LOW UNEMPLOYMENT in the Philippines may be masking the fact that more people are opting not to work — and preferring to stay in school for longer.
The jobless rate has been fairly steady around five percent for more than a year, down from 6.6% two years ago.
A closer look at the data shows more than 750,000 Filipinos aged 15 or above dropped out of the labor force last year. That means some 28 million people — about 40% of the working-age population — aren’t employed and aren’t looking for jobs.
“Most of the youth stayed out of the labor force,” Socioeconomic Planning Secretary Ernesto M. Pernia told reporters.
“Boys cited staying in school as their reason for not working.”
At first glance, that would seem like a major drag on growth.
But a better-educated workforce would be a significant boost down the line for a country that counts population size as a major driver of its economy.
Traditionally, young Filipino men have worked without pay on family farms or earn meager salaries for manual labor at construction sites, markets or ports.
The number of men aged 15-24 who were not in the labor force — and which would include students — increased by 1.25 million between 2010 and 2018, according to the statistics agency.
At the same time, the number of females joining the labor force climbed: About 1 million more young women actively looked for employment or had joined the workforce in 2018 compared to 2010.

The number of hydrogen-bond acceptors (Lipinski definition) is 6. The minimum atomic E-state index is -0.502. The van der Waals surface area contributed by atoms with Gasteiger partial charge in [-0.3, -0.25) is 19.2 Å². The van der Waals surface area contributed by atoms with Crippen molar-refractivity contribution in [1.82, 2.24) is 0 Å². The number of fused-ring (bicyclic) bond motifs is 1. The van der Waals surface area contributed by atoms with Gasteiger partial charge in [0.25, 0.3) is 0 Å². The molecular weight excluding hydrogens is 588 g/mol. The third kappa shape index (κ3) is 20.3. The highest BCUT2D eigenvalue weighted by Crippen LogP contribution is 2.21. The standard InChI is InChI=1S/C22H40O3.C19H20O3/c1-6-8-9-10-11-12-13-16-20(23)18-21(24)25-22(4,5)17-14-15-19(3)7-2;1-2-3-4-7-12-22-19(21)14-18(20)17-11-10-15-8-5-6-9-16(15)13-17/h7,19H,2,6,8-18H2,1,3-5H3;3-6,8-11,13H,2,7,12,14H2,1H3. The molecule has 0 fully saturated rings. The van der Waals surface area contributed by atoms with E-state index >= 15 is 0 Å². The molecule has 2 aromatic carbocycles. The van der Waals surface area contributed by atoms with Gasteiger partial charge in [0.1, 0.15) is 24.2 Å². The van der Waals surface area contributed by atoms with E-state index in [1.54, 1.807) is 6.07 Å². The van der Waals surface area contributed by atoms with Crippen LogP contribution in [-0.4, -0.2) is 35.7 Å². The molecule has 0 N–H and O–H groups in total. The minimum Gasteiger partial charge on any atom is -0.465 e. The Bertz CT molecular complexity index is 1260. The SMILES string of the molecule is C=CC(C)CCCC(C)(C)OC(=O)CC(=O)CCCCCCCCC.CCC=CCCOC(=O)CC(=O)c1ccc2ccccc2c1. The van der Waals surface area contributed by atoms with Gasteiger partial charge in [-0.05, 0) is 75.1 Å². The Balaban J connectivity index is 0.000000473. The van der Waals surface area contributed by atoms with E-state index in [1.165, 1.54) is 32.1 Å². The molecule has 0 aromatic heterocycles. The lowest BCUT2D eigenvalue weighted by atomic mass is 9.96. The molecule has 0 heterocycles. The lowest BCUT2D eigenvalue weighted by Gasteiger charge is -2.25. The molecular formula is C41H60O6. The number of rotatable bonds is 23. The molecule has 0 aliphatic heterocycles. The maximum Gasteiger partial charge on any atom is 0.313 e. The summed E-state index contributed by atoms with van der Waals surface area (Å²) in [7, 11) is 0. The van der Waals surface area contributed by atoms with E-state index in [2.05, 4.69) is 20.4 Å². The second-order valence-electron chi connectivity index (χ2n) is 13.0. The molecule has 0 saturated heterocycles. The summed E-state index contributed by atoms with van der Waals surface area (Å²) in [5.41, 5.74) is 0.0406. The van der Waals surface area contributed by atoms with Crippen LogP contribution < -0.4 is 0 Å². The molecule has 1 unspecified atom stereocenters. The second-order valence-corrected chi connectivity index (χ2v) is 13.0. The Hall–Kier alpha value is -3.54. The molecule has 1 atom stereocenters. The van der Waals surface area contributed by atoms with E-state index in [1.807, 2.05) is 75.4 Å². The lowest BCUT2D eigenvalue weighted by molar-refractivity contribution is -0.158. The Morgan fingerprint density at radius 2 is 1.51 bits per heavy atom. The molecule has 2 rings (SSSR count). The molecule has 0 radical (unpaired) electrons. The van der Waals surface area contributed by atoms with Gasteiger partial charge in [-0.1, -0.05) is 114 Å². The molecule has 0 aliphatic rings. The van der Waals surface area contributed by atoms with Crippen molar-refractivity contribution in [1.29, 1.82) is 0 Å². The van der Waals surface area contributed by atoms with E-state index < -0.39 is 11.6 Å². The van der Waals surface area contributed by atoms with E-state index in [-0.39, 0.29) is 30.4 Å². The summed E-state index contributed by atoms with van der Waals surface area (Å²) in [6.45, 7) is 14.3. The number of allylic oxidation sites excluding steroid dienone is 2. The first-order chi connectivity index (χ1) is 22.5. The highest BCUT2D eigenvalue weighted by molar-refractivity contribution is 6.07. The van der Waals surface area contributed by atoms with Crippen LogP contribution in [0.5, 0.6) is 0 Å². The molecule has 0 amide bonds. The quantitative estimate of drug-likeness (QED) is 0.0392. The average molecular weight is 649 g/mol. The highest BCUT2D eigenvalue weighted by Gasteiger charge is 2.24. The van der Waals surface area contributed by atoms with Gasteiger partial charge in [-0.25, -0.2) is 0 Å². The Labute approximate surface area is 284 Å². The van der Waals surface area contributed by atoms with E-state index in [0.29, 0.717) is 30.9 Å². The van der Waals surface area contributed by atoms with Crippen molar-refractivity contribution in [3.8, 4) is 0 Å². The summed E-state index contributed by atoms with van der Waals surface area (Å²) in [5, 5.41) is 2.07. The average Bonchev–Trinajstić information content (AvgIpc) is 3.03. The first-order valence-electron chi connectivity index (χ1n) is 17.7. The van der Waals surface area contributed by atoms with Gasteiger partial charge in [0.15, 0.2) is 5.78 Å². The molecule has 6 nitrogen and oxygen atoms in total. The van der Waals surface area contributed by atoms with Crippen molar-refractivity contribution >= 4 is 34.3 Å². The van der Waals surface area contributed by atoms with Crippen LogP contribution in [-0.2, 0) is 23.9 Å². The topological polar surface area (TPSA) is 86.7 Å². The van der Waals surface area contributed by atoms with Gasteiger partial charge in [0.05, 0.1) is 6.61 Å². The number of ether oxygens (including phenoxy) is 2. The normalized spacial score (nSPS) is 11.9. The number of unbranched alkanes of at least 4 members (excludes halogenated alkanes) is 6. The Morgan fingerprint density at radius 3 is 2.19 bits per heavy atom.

Families may be keeping their sons in school longer as they benefit from a decade-old government cash-transfer program, as well as free tuition at technical schools and state colleges, said Emilio S. Neri, Jr., a senior economist at Bank of the Philippine Islands.
“All of those efforts led to more students gaining more access to tertiary and technical or vocational” education, he said.
In addition, high schools — which used to end at 10th grade — added two extra years of studies several years ago.
That may have kept young people out of the workforce for longer, but wouldn’t have stopped some families from taking teens out of school and sending them to work if necessary.
Among Filipino men, 21% have undertaken college or other post-secondary education, compared to 25% of women, the latest data from the statistics agency show.
Most male students in tertiary education are studying information technology, while most women are in business administration and related fields.
There are signs that the programs are slowly translating to a better-educated labor force. “It’s to the country’s advantage to make the best of the increasing labor force to boost economic output,” Mr. Pernia said, adding that the government intends to invest more in educational programs.
Better education and training will surely deepen the available talent pool. But the key test will be whether the economy can create enough jobs outside service industries like tourism and call centers.
“The challenge is really to continue generating the opportunities for higher-skilled workers,” Mr. Neri said. — Bloomberg